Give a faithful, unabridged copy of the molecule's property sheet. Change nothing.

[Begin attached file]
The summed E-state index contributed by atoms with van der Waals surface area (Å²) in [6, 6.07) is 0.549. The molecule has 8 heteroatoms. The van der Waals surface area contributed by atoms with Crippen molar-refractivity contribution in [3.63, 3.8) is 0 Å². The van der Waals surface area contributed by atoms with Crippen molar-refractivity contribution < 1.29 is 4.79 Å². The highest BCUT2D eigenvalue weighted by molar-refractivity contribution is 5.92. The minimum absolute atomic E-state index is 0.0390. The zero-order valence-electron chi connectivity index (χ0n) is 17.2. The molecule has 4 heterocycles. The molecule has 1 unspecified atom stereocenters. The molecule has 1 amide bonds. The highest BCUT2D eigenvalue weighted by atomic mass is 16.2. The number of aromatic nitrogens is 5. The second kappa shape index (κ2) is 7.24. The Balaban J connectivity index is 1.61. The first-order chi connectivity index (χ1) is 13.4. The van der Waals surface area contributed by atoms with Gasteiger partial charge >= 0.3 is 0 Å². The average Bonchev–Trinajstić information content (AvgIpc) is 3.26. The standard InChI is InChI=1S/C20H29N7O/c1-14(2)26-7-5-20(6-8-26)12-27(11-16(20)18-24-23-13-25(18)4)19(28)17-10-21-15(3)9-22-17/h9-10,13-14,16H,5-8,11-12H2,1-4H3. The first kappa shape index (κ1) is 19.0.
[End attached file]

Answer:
The summed E-state index contributed by atoms with van der Waals surface area (Å²) in [6, 6.07) is 0.549. The molecule has 8 heteroatoms. The van der Waals surface area contributed by atoms with Crippen molar-refractivity contribution in [3.63, 3.8) is 0 Å². The van der Waals surface area contributed by atoms with Crippen molar-refractivity contribution < 1.29 is 4.79 Å². The highest BCUT2D eigenvalue weighted by molar-refractivity contribution is 5.92. The minimum absolute atomic E-state index is 0.0390. The zero-order valence-electron chi connectivity index (χ0n) is 17.2. The molecule has 4 heterocycles. The molecule has 1 unspecified atom stereocenters. The molecule has 1 amide bonds. The highest BCUT2D eigenvalue weighted by atomic mass is 16.2. The number of aromatic nitrogens is 5. The second kappa shape index (κ2) is 7.24. The Balaban J connectivity index is 1.61. The first-order chi connectivity index (χ1) is 13.4. The van der Waals surface area contributed by atoms with Gasteiger partial charge >= 0.3 is 0 Å². The average Bonchev–Trinajstić information content (AvgIpc) is 3.26. The standard InChI is InChI=1S/C20H29N7O/c1-14(2)26-7-5-20(6-8-26)12-27(11-16(20)18-24-23-13-25(18)4)19(28)17-10-21-15(3)9-22-17/h9-10,13-14,16H,5-8,11-12H2,1-4H3. The first kappa shape index (κ1) is 19.0.